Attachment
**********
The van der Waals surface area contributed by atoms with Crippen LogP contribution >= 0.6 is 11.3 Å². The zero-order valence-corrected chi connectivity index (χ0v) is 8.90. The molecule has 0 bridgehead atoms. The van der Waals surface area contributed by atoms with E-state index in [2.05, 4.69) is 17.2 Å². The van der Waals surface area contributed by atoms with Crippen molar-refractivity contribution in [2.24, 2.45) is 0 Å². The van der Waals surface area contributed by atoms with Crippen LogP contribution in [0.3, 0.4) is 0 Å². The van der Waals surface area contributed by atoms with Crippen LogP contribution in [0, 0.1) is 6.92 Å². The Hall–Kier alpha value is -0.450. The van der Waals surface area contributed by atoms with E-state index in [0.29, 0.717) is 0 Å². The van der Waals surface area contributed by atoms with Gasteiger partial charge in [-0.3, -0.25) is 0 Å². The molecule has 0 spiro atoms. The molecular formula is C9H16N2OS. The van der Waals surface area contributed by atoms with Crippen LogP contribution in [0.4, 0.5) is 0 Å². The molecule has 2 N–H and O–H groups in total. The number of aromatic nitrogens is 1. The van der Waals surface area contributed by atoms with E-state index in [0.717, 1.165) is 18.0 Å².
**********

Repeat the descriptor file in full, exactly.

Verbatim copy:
The van der Waals surface area contributed by atoms with Crippen LogP contribution >= 0.6 is 11.3 Å². The zero-order valence-corrected chi connectivity index (χ0v) is 8.90. The molecule has 0 bridgehead atoms. The van der Waals surface area contributed by atoms with E-state index in [2.05, 4.69) is 17.2 Å². The van der Waals surface area contributed by atoms with Crippen molar-refractivity contribution in [2.24, 2.45) is 0 Å². The van der Waals surface area contributed by atoms with Crippen LogP contribution in [0.3, 0.4) is 0 Å². The van der Waals surface area contributed by atoms with Crippen LogP contribution in [0, 0.1) is 6.92 Å². The Hall–Kier alpha value is -0.450. The van der Waals surface area contributed by atoms with E-state index in [0.29, 0.717) is 0 Å². The van der Waals surface area contributed by atoms with Gasteiger partial charge in [-0.3, -0.25) is 0 Å². The molecule has 0 spiro atoms. The molecular formula is C9H16N2OS. The van der Waals surface area contributed by atoms with Crippen LogP contribution in [0.4, 0.5) is 0 Å². The molecule has 2 N–H and O–H groups in total. The number of aromatic nitrogens is 1. The van der Waals surface area contributed by atoms with E-state index in [0.717, 1.165) is 18.0 Å².